Save the Town Centre

A shopper takes a breather in Harmony Square, Town Centre, in 1986.

Mitchell’s Plain Town Centre shoppers are being called on to reclaim their one-stop bargain shopping complex and save it from ruin by crime and grime in a social media campaign on Facebook, called “Save The Mitchell’s Plain Town Centre”.

The campaign’s quest is to keep big businesses from movingout and to return feet to what was once the hustle and bustle of the Mitchell’s Plain central business area.

The Facebook support group was started by Town Centre tenant and Eastridge resident Rozario Brown, founder and co-ordinator of the annual DStv Mitchell’s Plain Festival, of which the Plainsman is the print media partner.

Mr Brown calls on members to help restore the Mitchell’s Plain CBD to its former glory. “Expose the criminals, drug dealers and other social challenges facing this once popular transport interchange and shopping centre,” he said.

“I just want us ordinary people to get it right. My office is there, I live in the area … I shop there,” he told the Plainsman.

A week after the Facebook group was created on Wednesday October 19, it has close to 300 members.

Mr Brown said he created the group after a walk in the Town Centre during which he felt decidedly threatened by the criminal elements roaming the centre. He said before it would be groups of two or three people attempting to rob people. “Now it is a group of 10 to 15 people who are looking for their next victim. You can feel them watching you.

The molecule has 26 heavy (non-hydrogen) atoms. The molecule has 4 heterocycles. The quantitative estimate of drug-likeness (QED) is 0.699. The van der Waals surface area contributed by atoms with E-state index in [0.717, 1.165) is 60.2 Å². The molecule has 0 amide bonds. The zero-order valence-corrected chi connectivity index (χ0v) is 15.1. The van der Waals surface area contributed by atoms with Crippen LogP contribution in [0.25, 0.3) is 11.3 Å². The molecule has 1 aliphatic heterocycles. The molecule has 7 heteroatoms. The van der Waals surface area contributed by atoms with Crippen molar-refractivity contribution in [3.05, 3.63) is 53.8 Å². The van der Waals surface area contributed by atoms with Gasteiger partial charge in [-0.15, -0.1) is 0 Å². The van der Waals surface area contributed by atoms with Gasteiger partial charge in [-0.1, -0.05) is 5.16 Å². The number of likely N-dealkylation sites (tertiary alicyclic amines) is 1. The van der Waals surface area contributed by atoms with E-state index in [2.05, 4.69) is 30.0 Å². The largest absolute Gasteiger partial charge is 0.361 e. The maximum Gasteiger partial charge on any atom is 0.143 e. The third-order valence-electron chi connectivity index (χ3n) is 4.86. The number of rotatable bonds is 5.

“I’m a big guy, I may just be able to defend myself but what about a woman or a child,” he said.

As the festive season approaches Mr Brown said he would like to see the seniors find their bargains and safely do their Christmas shopping. “I don’t want the Town Centre to be a life-threatening situation,” he said.

Mr Brown said he has spoken to landlords and business owners who are at their wit’s end and threatening to move out, which could mean the end of the Town Centre.

“We all have a part to play,” posted Ashley Potts, from Eastridge on the “Save The Mitchell’s Plain Town Centre” Facebook page. “Let’s join hands to make this phenomenal shopping space regain its pride and do away with the criminality it is currently exposed to.”

Town Centre business landlord, Pheroz Khan, wrote: “Great initiative. Let’s make this centre the pride of the community once again. It is only a small criminal element keeping us all at ransom. Mitchell[‘s] Plain RISE and claim what is yours.”

Speaking to the Plainsman Mr Khan said the main challenge for the centre is crime. He said drug dealing is happening in the open public spaces and that shoppers witness it all the time. “It is the biggest transport interchange, including a MyCiTi, train station and bus service, which people use every day,” he said. “We need security and the police allocation for the centre is not cutting it,” he said.

Mr Khan said his buildings are secure with security and armed response but they cannot police drug use or selling in the open spaces. “I fully support this initiative for the people of Mitchell’s Plain to take back the Town Centre,” he said.